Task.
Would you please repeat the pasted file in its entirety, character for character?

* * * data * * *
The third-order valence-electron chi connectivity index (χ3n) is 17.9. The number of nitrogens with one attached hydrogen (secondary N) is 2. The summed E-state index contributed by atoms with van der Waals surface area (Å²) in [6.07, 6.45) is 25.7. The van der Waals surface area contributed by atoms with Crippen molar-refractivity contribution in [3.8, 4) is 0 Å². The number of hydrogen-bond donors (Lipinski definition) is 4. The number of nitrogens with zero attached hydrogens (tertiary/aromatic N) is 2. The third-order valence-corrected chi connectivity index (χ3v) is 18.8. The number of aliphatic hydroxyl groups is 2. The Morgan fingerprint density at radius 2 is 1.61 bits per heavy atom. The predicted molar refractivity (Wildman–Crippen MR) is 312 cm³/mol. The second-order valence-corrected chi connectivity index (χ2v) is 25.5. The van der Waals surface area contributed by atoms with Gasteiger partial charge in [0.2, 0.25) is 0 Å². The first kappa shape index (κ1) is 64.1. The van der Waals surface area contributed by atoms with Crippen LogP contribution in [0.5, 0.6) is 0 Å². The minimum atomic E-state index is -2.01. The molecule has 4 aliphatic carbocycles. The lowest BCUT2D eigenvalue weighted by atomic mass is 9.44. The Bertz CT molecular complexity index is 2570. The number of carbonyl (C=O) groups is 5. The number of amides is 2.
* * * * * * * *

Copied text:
The third-order valence-electron chi connectivity index (χ3n) is 17.9. The number of nitrogens with one attached hydrogen (secondary N) is 2. The summed E-state index contributed by atoms with van der Waals surface area (Å²) in [6.07, 6.45) is 25.7. The van der Waals surface area contributed by atoms with Crippen molar-refractivity contribution in [3.8, 4) is 0 Å². The number of hydrogen-bond donors (Lipinski definition) is 4. The number of nitrogens with zero attached hydrogens (tertiary/aromatic N) is 2. The third-order valence-corrected chi connectivity index (χ3v) is 18.8. The number of aliphatic hydroxyl groups is 2. The Morgan fingerprint density at radius 2 is 1.61 bits per heavy atom. The predicted molar refractivity (Wildman–Crippen MR) is 312 cm³/mol. The second-order valence-corrected chi connectivity index (χ2v) is 25.5. The van der Waals surface area contributed by atoms with Gasteiger partial charge in [0.2, 0.25) is 0 Å². The first kappa shape index (κ1) is 64.1. The van der Waals surface area contributed by atoms with Crippen LogP contribution in [0.5, 0.6) is 0 Å². The minimum atomic E-state index is -2.01. The molecule has 4 aliphatic carbocycles. The lowest BCUT2D eigenvalue weighted by atomic mass is 9.44. The Bertz CT molecular complexity index is 2570. The number of carbonyl (C=O) groups is 5. The number of amides is 2.